As a highly consumer-oriented industry, the sands are constantly shifting in the broadcasting and media space. Just before the pandemic, traditional TV viewership fell to its lowest since the industrial era, but come March 2020, content consumption across platforms and devices has steadily grown.
However, the devil is in the details, and we have been extremely mindful of this aspect as we make these predictions for the year ahead and beyond.
For example, even as content consumption rose in 2020, several households have also cut the cord, preferring to move instead to mobile viewership or consuming content across platforms via CTV. Hence, a simple move to produce more content will not be valuable. We must also consider our audience cohorts thoroughly and make streaming investments that cater to their specific needs.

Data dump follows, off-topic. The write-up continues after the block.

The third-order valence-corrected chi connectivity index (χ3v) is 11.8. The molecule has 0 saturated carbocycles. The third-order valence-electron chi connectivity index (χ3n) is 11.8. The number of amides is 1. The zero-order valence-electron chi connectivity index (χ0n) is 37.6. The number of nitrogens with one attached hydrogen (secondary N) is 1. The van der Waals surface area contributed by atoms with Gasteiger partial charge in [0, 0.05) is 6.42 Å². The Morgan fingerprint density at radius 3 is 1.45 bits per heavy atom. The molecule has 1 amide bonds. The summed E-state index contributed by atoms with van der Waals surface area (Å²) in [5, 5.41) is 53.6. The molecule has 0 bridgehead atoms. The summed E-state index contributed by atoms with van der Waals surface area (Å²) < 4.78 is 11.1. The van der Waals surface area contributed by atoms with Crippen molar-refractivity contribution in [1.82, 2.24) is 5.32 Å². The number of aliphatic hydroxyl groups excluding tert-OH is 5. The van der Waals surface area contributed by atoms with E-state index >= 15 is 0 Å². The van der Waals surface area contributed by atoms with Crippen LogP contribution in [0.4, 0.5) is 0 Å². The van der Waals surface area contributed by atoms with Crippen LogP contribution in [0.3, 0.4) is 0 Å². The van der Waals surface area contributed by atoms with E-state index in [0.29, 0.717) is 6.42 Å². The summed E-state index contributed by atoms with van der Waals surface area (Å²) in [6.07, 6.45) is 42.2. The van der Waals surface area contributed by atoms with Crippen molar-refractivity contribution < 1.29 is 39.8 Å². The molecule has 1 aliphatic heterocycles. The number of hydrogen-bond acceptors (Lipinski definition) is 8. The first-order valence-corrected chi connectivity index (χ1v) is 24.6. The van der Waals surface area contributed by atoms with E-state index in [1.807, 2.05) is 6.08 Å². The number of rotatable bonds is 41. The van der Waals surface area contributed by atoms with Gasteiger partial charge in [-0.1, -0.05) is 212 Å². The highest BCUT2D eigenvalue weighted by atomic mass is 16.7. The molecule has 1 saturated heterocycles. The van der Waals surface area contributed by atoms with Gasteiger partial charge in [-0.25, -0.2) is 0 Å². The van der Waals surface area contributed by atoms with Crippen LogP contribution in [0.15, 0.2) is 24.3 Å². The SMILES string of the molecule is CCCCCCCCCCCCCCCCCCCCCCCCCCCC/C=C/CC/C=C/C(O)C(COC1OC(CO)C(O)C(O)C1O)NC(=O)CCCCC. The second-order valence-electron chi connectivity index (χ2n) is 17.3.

At Amagi, we believe these are the five trends that will be driving the future of broadcast and streaming.
Broadcast will move to the cloud
Sometimes, it is hard to imagine that just a decade ago, we consumed content in a linear format, primarily driven by traditional broadcast and cable TV channels and partly by video streaming platforms like YouTube.
Today, we live in a multi-screen era where audiences worldwide are consuming any content they want at any time via a multitude of devices including cable, satellite, IP-connected devices, and streaming platforms. This is speeding up the shift to the cloud. Broadcasters are increasingly moving their on-prem, Capex-driven, backend operations to cloud-based and software-rich, virtualized environments that are Opex-driven and can be remotely operated from anywhere in the world.